The distinctive feature of ZPs occurs due to its antipolyelectrolyte effect (APE) [30],[31]and super-hydration ability [24]. The salt-responsive state of ZPs, which also affects their viscosity in a solution with low-molecular salt (LMS), is regarded as the opposite of the poly-electrolyte effect, hence it is termed as the APE. This property, detailed by Georgiev et al. [30], has been extensively explored. Accordingly, the introduction of LMS is believed to reduce the interchain dipole interaction within the polymer. The change in the polymer's charge interaction promotes the extension of the chains, and subsequent swelling of the globalized polymer occurs. The reduction in the interchain interaction encourages the polymer-water interaction to achieve an entropy balance, resulting in the formation of a tightly-bound water layer[32]. This characteristic, bound, water layer formation is the second unique feature of ZPs, referred to as their super-hydration ability.

Figure 1. Schematic representation of the (A) zwitterionic polymers (ZPs) and (B) the salt-responsive antipolyelectrolyte effect (APE) of the ZP brushes. PSBMA—poly (sulfobetaine methacrylate), PCBMA—poly (carboxybetaine methacrylate), and PMPC—poly (2-methacryloyloxyethyl phosphorylcholine).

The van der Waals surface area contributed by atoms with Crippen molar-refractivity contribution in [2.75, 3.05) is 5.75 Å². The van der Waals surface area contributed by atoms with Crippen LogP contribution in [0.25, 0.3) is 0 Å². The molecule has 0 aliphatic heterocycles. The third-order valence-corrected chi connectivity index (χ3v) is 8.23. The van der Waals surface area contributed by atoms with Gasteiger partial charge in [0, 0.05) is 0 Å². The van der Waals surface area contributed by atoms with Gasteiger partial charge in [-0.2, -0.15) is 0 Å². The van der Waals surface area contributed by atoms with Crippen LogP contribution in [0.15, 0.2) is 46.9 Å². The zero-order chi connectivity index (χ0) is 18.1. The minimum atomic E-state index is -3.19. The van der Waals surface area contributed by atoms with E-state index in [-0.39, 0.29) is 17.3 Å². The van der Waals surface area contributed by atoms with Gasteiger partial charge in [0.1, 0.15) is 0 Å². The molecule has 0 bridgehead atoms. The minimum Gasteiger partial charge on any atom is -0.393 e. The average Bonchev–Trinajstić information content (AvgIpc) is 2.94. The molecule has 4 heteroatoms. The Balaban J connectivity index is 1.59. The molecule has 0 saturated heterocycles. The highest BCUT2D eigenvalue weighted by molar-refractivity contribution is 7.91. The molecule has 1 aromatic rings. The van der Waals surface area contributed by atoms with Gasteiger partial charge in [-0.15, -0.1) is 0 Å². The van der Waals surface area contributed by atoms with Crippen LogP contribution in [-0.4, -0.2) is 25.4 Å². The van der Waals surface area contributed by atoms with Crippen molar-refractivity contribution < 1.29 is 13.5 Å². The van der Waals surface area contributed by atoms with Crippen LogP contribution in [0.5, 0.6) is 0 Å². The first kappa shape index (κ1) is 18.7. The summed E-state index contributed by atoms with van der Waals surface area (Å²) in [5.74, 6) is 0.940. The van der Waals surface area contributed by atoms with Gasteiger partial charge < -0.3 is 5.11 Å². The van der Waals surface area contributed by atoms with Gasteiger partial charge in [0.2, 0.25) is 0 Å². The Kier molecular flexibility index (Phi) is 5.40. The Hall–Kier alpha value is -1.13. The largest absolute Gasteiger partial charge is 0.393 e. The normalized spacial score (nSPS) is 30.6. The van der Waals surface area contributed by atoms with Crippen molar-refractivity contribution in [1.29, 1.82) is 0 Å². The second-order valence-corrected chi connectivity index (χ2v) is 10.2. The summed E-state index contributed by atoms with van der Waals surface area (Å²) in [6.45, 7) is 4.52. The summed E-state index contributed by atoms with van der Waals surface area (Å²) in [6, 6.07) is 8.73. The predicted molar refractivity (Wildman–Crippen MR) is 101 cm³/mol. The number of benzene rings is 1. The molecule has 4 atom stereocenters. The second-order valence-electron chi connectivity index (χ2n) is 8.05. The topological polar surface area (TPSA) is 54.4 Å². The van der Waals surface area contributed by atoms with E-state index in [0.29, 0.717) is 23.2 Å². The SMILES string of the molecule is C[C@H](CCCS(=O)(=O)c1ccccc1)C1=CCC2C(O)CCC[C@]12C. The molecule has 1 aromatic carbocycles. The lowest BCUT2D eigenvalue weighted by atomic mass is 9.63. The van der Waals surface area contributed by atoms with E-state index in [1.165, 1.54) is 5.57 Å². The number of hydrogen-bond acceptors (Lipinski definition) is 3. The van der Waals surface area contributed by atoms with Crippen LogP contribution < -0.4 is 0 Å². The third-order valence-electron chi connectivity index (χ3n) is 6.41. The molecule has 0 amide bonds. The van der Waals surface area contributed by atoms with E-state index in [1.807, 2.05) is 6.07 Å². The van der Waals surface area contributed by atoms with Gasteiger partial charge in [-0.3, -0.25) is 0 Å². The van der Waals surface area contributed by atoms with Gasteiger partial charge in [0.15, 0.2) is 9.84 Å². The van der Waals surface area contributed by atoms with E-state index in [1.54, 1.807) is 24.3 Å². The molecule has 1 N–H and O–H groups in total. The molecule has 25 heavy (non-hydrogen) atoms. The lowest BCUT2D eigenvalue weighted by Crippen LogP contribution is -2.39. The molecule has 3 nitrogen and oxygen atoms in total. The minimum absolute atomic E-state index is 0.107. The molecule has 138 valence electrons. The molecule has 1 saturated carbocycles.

The super-hydration ability, characterized by the formation of the hydration shell via electrostatic interaction, is also influenced by the arrangement of water molecules within the shell. The arrangement mimicking free water causes an increase in the affinity to water[33]. Therefore, the formation of a compactly-bound, thick, energetic layer occurs on the ZP brush. This layer enforces a strong steric effect, facilitating a strong resistance to protein adsorption and subsequently to fouling [26]. In other words, the development of biofilm resistance takes place as a combination of surface hydration and steric repulsion [34].

3. Human oral biofilm: composition and properties